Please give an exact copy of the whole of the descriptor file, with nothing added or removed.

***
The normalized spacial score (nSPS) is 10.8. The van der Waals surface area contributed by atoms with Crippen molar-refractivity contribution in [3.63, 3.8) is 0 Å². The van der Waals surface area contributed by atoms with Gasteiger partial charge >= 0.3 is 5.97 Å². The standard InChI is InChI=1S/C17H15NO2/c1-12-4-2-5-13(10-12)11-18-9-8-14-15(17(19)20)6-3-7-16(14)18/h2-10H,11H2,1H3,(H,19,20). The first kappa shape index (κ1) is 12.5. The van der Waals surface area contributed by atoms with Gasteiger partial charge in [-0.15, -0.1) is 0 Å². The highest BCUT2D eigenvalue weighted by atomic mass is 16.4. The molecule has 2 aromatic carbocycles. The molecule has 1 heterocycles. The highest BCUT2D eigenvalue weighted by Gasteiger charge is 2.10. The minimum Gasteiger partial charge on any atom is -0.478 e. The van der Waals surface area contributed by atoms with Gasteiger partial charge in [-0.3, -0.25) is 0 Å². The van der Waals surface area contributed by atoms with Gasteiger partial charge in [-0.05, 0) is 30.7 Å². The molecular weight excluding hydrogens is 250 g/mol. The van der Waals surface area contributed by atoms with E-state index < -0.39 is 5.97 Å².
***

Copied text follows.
The normalized spacial score (nSPS) is 10.8. The van der Waals surface area contributed by atoms with Crippen molar-refractivity contribution in [3.63, 3.8) is 0 Å². The van der Waals surface area contributed by atoms with Gasteiger partial charge >= 0.3 is 5.97 Å². The standard InChI is InChI=1S/C17H15NO2/c1-12-4-2-5-13(10-12)11-18-9-8-14-15(17(19)20)6-3-7-16(14)18/h2-10H,11H2,1H3,(H,19,20). The first kappa shape index (κ1) is 12.5. The van der Waals surface area contributed by atoms with Gasteiger partial charge in [-0.15, -0.1) is 0 Å². The highest BCUT2D eigenvalue weighted by atomic mass is 16.4. The molecule has 2 aromatic carbocycles. The molecule has 1 heterocycles. The highest BCUT2D eigenvalue weighted by Gasteiger charge is 2.10. The minimum Gasteiger partial charge on any atom is -0.478 e. The van der Waals surface area contributed by atoms with Gasteiger partial charge in [-0.3, -0.25) is 0 Å². The van der Waals surface area contributed by atoms with Gasteiger partial charge in [-0.05, 0) is 30.7 Å². The molecular weight excluding hydrogens is 250 g/mol. The van der Waals surface area contributed by atoms with E-state index < -0.39 is 5.97 Å².